You’re already hearing it. New York Jets fans pointing out that, on a night when their “final piece” quarterback made it four plays before his decaying body snapped, and on a night where the Bills clanked a game-tying field goal off the post and in, the fact that they still pulled it out on an overtime punt return TD, means that the “Jetsiness” that hung over the whole game has been eradicated. That whatever has infested this organization ever since Super Bowl III no longer applies.
Can’t you see? The Jets never win that game. But they did on Monday night.
Robert Saleh is a good enough coach to work around this, you’ll hear. They went 7-10 last year and so much of the roster is young and on the upswing, they’ll say. They have a plan for Zack Wilson to minimize his uselessness, they’ll screech. The Bills weren’t impressive (and they weren’t), and Tua is never more than five minutes from his next trip to a dark room. It’s all coming.
But no, Monday night was just a way for it to hurt worse when the Jets crash-land right back into being the Jets. This was the last meal, the brief flash of euphoria before drowning. A tease that Gang Green has known before and fallen for, only to have reality hit the soon after like a right hook Apollo Creed. It’s the coming up for air through the hole in the ice sheet only to have their head bitten off by a waiting polar bear.
You know it to be true. This is the Jets. Everything is a false dawn and a real dusk. And it’ll be an 8-9 or 9-8 running-in-place thing, too. Just so they can lament even more where they would have been, what might have been, had Aaron Rodgers’s achilles not gone for its own silent retreat. The promise of this season will never be too far out of reach, never out of sight, but certainly never in grasp either.
Don’t worry Jets fans, you’ll be fending off Mathew Barzal trade rumors soon enough. You know how this works.
Mel Tucker trying the Luis Rubiales desperate denial
Perhaps Mel Tucker knows he’s going down and is going to lose out on that sweet, sweet salary anyway. Perhaps he’s never heard of Luis Rubiales. Perhaps these kinds of positions of power blind a man so thoroughly that they can’t understand not only their crimes and indiscretions, but why anyone would question them. When you’re the center of East Lansing, MI, it’s probably not hard to think you’re infallible. Same as when one is running Spanish soccer, at least it appears so.
We know why, it’s just about all he’s got left. If he cops to what he’s done, that he committed a violation of Brenda Tracy, he’s out of a job and fired for cause, meaning he’s out on his money too. Letting the investigation take its course probably gets to the same conclusion. So there’s this hail mary, one last desperate grab at the ledge of power and prominence, before gravity robs him of his grip. It came for Rubiales on the same day that Tucker tried this tactic, after all.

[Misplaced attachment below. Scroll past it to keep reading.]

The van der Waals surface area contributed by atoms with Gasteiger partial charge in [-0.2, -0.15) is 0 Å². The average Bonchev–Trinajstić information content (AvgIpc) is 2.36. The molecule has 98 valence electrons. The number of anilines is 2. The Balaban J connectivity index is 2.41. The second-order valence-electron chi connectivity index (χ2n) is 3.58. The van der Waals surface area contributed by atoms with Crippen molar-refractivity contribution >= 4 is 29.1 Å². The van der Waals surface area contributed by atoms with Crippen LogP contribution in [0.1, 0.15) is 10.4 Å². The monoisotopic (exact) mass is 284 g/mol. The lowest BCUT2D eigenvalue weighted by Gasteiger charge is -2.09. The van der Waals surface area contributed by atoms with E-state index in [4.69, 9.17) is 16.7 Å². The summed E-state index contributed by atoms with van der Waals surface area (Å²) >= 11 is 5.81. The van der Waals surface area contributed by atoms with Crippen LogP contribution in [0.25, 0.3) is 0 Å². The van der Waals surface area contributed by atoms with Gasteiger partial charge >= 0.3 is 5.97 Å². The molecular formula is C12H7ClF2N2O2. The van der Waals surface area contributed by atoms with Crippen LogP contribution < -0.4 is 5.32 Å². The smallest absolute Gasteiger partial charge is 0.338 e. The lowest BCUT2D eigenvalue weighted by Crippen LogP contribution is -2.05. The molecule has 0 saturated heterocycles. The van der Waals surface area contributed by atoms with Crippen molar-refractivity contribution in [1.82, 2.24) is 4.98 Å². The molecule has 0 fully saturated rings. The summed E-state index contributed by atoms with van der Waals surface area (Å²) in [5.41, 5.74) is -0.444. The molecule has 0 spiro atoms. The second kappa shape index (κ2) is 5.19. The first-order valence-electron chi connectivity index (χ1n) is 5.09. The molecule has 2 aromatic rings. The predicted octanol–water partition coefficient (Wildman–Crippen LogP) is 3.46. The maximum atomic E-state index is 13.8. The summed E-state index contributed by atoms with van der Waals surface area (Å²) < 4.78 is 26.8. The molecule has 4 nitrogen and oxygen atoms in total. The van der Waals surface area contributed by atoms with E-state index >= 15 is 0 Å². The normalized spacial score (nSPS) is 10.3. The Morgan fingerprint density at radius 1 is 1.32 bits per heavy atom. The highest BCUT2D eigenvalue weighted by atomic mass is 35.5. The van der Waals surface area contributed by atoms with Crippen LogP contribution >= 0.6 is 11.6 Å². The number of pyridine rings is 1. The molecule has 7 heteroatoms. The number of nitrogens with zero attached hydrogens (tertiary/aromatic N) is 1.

The A’s actually are broke, but it’s the owner’s fault
Forbes’s Maury Brown yesterday got a look behind the curtain on the Oakland A’s finances, and their claims of being so destitute that they had to flock to Vegas. It’s an interesting read, and Brown comes to the conclusion that the $40 million figure that owner John Fisher claimed the A’s would lose is probably not far off from the truth.
The problem is that most of that loss comes from the erosion of their season ticket base and luxury suite sales, and Fisher is the one who has to take the blame for that. He has spent the past few years dismantling the team to a point that no one wants to watch it regularly. Sponsorship money falls as a result, because who are companies going to advertise to? And while adding to the payroll would add to the expenses that would have to be overcome to lower the losses or even turn a profit, that’s how the business works. Or at least it should.
There’s also the nugget of just how much the A’s are getting out of their TV deal in the Bay Area, a top ten TV market. It’s $67 million. They won’t get anywhere near that in Vegas, which ranks #40 in the market. Fisher will say that will be made up for by selling out the league’s smallest ballpark regularly, but it’s a real mystery that the A’s will be able to do that in the summer months in Vegas, no matter how many people may travel.
The A’s may be sinking when it comes to turning a profit, but we all know that the real money in ownership of sports teams is the franchise value. Something that will only skyrocket should Fisher get this move to Vegas, Even if he doesn’t, the A’s are still worth $1.8 billion. That’s nearly 10 times what he paid for it. Whatever other problems the A’s may have, they’re ones caused by Fisher.
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